But with few exceptions, mid-twentieth-century Italy lacks the genre of Christian literature which constituted a current in other European countries at that time; instead, the secular outlook of the Left dominates Italian culture. The early twentieth century, on the other hand, had been a period of spiritual unrest and commitment on the part of many writers, who rejected realism in favor of mystical intuition or a magical recreation of reality. Following his conversion from atheism, Giovanni Papini (1881-1956) wrote a popular biography, La storia di Cristo (1921), an apologetic work criticized for lacking a truly Christian sensibility (due to Papini's theatrical rhetoric) and for reducing Christ to the author's own petty bourgeois level. The work of Nobel-prize winner Grazia Deledda (1871-1936) stages the opposition between sin and remorse, often through the representation of the syncretic rites of ancient Sardinian religious celebrations: processions and pilgrimages are among the most salient expressions of Deledda's moral and religious outlook. Love is repeatedly associated with sin, remorse, and expiation, although suffering purifies and redeems--as in Elias Portolu (1900), Marianna Sirca (1915), and La madre (1919). But the most notable Catholic novelist of the early part of this century is Antonio Fogazzaro (1842-1911), whose Il santo (1905), for example--the third work in a tetralogy which includes Piccolo mondo antico (1895), Piccolo mondo moderno (1900), and Leila (1910)--weaves the story of a mystic with the movement of renewal known as Catholic Modernism. All of Fogazzaro's work reflects this interest in modernist ideas, which sought to liberalize and modernize Catholic dogma.
Fogazzaro's spellbound vision of a reality subject to the numinous recurs in some of Guido Piovene's (1907-1974) work, characterized by a tormented moral introspection and by characters suspended between good and evil, and always prone to ambiguity and lying. Lettere di una novizia (1941), Piovene's most successful work, tells of a young woman who enters the convent so as to hide a crime; the epistolary narration of her escape slowly reveals her profoundly evil soul, unveiling her sincerity and her sins only as she sets up her defense and thus arouses the reader's pity. Tormented spiritual struggles also characterize the work of Silvio d'Arzo (1920-1952), especially his poignant story "Casa d'altri" (1953).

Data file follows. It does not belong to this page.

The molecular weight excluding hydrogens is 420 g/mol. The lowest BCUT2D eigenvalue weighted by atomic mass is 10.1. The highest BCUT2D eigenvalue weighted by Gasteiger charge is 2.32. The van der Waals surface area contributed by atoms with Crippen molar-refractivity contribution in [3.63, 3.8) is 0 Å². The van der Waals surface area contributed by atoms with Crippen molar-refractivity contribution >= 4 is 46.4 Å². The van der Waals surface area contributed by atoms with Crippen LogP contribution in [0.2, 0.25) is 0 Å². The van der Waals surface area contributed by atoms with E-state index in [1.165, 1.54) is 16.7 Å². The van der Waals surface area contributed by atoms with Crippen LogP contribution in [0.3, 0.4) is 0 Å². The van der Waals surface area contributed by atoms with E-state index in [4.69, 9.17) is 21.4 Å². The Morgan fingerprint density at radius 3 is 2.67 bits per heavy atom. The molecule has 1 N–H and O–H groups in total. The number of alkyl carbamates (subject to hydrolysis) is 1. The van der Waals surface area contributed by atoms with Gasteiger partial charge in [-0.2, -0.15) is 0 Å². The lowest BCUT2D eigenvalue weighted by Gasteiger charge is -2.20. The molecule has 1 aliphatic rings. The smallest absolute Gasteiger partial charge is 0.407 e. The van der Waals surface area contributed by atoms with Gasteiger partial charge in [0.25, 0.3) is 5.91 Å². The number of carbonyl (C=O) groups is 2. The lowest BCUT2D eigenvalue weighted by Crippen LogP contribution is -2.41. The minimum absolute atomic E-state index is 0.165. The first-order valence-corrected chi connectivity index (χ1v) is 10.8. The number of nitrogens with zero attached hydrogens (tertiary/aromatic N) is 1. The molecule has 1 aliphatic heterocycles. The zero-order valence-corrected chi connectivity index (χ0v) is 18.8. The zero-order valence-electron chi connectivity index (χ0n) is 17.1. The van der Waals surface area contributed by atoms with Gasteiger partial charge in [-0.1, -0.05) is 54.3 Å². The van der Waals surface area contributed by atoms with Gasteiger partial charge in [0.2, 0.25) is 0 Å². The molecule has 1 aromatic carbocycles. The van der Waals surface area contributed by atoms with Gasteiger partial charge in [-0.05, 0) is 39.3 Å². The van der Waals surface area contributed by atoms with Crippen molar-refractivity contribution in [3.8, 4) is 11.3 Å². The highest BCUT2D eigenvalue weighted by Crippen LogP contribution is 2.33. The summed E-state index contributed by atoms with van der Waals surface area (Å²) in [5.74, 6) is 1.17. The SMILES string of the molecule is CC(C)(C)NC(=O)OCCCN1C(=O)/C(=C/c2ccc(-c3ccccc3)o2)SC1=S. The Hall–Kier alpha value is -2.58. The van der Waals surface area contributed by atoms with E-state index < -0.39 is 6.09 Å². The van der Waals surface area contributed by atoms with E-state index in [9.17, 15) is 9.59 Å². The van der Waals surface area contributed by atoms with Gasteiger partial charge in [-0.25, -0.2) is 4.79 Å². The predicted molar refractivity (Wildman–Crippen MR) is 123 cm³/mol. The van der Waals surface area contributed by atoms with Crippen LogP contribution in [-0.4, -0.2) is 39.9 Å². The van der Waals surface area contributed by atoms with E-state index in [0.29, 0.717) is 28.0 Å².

Despite the lack of a Catholic current such as in France, Christianity plays nevertheless a central role in several Italian authors who have chosen to remain outside Catholic orthodoxy. In his multifarious production Pier Paolo Pasolini (1922-1975), for instance, experiences his diversity all the more profoundly as it contrasts with his Catholic upbringing. Although always critical of the Catholic Church (because of its collusion with Christian Democratic bureaucracy and its inability to oppose consumerism through its dogmas and traditions), Pasolini's writings display an attraction for the unconscious, emotional, irrational facts of religion: Teorema (1968), both a short story and a film, is a parable on the irruption of the sacred in the industrial bourgeoisie; the film Il Vangelo secondo Matteo (1964), dedicated to Pope John XXIII, interprets the crisis of religion and the rebirth of faith, ecumenism, and the social involvement of religious consciousness, historicizing the essence of Catholicism through the figure of an anarchist Christ. On the other hand L'usignolo della Chiesa Cattolica (1958), obsessively pervaded by the tone of a sensual ceremonial Catholicism, includes texts which rewrite, often transgressively, the genre of the Christian hymn and the "sacra rappresentazione."